Art is fun, but how much more fun with a Cortadito (a supercharged, Cuban-style mini Café con Leche) or a guava jelly filled pastry? A lot more fun, we think. The famed, Cuban-American artist José Parlá thinks so, too. Coupling the launch of their Standard Press/Damiani Editore edition The Wrinkles of the City, Havana, Cuba, Parlá have built a Cuban café at The Standard Spa. Cafécito Neptuno, he explains, is part celebration of a project that took JR and Parlá to Cuba to photograph elderly Cubans and then to transpose those images, ghost-like, as murals on buildings in the old city for the 11th Havana Biennial. "It's so beautiful but it's also really falling apart," Parlá explains. "The history of the buildings is equal to the wrinkles people earn in their faces."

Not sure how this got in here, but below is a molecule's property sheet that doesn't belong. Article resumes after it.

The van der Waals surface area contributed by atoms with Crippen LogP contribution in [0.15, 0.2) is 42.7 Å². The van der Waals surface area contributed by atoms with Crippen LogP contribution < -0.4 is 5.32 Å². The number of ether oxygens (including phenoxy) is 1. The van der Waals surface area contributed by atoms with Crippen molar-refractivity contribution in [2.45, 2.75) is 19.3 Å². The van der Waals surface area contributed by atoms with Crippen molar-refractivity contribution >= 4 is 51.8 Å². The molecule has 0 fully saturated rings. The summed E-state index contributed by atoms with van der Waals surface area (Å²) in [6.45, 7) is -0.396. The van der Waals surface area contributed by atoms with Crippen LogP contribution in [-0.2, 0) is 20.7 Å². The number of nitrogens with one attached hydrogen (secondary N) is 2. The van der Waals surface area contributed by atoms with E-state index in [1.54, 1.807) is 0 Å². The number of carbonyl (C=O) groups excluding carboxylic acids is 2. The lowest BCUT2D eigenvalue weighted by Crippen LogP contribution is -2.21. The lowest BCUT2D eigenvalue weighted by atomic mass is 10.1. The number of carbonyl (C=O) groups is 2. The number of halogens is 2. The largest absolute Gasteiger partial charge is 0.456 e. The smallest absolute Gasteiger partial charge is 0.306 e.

The book came next, then a short documentary, and now the café itself, in the style of a Cuban street cafe and dedicated to the project. Conceptual certainly, but now also delicious. "We plan on serving all the coffees traditional to Cuba, the Cuban sandwiches, the pastelito," he explains. Like a traditional street cafeteria, Parlá's installation will be lined with the North-African style tiles typical to Cuba, graffiti-style writing and of course, Cuban music both traditional and more contemporary. Parlá, who recently completed a 70-foot-long painting at the new Barclays Center in Brooklyn as well as a mural for the Brooklyn Academy of Music for the new BAM FISHER Theatre, plans for the cafe to be open 24 hours a day during Art Basel Miami Beach, December 5-9, 2012. "Cafécito Neptuno is going to be a fun installation with the flavor of something that's been around for a while."